"Logging": {
        "LogLevel": {
            "Default": "Debug"           

With that in place you’ll need to update Startup.cs to read this file and pass the relevant configuration section on to the Console logger.

using System.IO;
using Microsoft.AspNetCore.Builder;
using Microsoft.AspNetCore.Http;
using Microsoft.Extensions.Configuration;
using Microsoft.Extensions.DependencyInjection;
using Microsoft.Extensions.Logging;

namespace ConsoleApplication
    public class Startup
        IConfiguration Configuration;

        public Startup()
            var configBuilder = new ConfigurationBuilder()
            .AddJsonFile("appsettings.json", optional: true, reloadOnChange: true);

            Configuration = configBuilder.Build();

        public void Configure(IApplicationBuilder app, ILoggerFactory loggerFactory)

            // ....

First up you’ve added a Configuration builder, pointed it to your base directory and added your appsettings.json file to it’s list of configuration sources.

Then you’ve told the AddConsole method to take it’s configuration from this appsettings.json file, specifically from the “Logging” configuration section.

The Microsoft.Extensions.Logging framework will do the rest and automatically look for a property called “LogLevel” in these settings.

For this to work you’ll also need to bring in the Microsoft.Extensions.Configuration.Json dependency to your project.json file.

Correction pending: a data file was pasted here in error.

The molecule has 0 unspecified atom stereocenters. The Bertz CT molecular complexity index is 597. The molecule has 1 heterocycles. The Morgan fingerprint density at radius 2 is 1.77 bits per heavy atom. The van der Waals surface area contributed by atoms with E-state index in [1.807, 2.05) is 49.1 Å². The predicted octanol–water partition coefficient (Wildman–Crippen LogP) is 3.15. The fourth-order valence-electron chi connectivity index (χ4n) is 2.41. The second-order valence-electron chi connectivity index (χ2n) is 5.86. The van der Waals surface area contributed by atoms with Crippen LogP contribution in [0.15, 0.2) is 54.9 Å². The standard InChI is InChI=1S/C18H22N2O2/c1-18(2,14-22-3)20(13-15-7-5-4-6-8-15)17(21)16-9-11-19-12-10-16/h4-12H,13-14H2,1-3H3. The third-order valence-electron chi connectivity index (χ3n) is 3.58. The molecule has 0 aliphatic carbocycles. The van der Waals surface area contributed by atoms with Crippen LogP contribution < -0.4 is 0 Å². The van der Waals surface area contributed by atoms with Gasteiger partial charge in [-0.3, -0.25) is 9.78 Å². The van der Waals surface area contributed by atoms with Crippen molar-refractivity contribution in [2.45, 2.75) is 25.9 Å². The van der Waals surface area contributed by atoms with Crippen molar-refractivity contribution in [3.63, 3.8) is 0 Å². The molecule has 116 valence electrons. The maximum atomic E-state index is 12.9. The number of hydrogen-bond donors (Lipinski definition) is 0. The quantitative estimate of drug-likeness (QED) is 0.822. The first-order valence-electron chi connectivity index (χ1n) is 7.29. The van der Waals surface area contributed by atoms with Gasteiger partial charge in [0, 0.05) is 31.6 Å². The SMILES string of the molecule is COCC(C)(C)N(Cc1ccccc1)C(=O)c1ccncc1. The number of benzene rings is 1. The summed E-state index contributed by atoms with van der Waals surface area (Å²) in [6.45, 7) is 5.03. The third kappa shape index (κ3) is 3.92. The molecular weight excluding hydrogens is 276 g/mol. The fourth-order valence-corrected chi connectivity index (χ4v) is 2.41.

"frameworks": {
    "netcoreapp1.0": {
      "dependencies": {
        "Microsoft.NETCore.App": {
          "type": "platform",
          "version": "1.0.0"
        "Microsoft.AspNetCore.Server.Kestrel": "1.0.0",
        "Microsoft.AspNetCore.Mvc": "1.0.1",
        "Microsoft.AspNetCore.Mvc.Core": "1.0.1",
        "Microsoft.AspNetCore.StaticFiles": "1.0.0",
        "Microsoft.Extensions.Logging": "1.0.0",
        "Microsoft.Extensions.Logging.Console": "1.0.0",
        "Microsoft.Extensions.Configuration.Json": "1.0.0"

Now if you run your app at this point you’re going to find that the logging is a bit “chatty”.


What if you want to see your own debug logs but not Microsoft’s?

Easy, just change your appsettings.json.

    "Logging": {
        "LogLevel": {
            "Default": "Debug",
            "Microsoft": "Information"        

The logging framework will look for a specific setting for the prefix of whatever is being logged and use that, else fall back to the default.

So for example, if I add a setting called ContactUsController and set it to Warning then nothing below a warning will be shown for logs from the ContactUsController, but anything else logged in my application will stick to the default level of Debug.

    "Logging": {
        "LogLevel": {
            "ContactUsController": "Warning",
            "Default": "Debug",
            "Microsoft": "Warning"        

In this case, I’ve gone a step further and set the Microsoft logs to “Warning” which means I won’t see Microsoft’s debug or information logs.

photo credit: Tetris via photopin (license)